I've given up on one book before and tonight adds a second. This one at this time isn't for me -- it's depressing and drags on so much so that my mind drifts while I read it and yet I've missed nothing in the mean time. Up for grabs.
Mar 31, 2013 Candis rated it it was amazing
This book I have passed on to many of my closest fellow readers. It touched me to the core. Most likely one of the most important books I
Have read in the past few years.. I also was born in Nelson BC and know much of this landscape; physical and emotionally.
Aug 01, 2008 Irene rated it really liked it
Live on and hurrah to flowers, plants and history.
Oct 08, 2010 Patricia rated it really liked it
An open, honest memoir by a much-loved author.
Aug 05, 2009 Ellen added it
I only got about half way through... found it depressing and slow moving at a time when I was looking for something more uplifting. The writing is very good however...
Marilee rated it it was amazing
Dec 30, 2008
Lenny  Talarico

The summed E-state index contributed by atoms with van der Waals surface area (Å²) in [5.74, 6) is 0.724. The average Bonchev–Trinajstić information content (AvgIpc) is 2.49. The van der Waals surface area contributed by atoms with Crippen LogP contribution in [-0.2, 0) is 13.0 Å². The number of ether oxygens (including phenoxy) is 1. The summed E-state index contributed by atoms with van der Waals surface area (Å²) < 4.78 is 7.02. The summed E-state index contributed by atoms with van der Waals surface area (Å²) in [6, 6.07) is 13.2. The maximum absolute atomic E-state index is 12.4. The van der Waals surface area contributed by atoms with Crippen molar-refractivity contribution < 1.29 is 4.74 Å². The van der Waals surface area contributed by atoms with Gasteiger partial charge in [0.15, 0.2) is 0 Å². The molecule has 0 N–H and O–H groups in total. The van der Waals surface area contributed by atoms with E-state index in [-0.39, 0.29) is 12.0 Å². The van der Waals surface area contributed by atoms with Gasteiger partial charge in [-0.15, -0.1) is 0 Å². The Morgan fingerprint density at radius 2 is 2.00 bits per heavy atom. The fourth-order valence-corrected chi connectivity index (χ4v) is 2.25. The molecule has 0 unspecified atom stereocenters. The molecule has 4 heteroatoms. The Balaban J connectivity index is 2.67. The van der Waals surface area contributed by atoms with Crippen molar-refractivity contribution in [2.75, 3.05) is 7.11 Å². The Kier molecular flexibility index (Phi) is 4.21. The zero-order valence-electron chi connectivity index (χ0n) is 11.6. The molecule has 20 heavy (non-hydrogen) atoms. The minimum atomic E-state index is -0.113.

Lenny Talarico rated it it was ok
Mar 10, 2011
Silas White
Silas White rated it it was amazing
Oct 07, 2012
Robin rated it it was amazing
Dec 27, 2012
Pat rated it it was amazing
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Jun 23, 2009
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Tracy K rated it it was amazing
Dec 26, 2015
Hysperia rated it it was amazing
Dec 26, 2008
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Myriam rated it it was amazing
Jan 24, 2012
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Patrick Lane was born in Nelson, British Columbia, Canada, on March 26, 1939. He has no formal education beyond high school in Vernon, B.C. From 1957 to 1968 with his young wife, Mary, he raised three children, Mark, Christopher, and Kathryn, and began working at a variety of jobs, from common labourer, truck driver, Cat skinner, chokerman, boxcar loader, Industrial First-Aid Man in the northern b ...more
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“‎Without a knowledge of where words come from, things disappear, history is lost.” 4 likes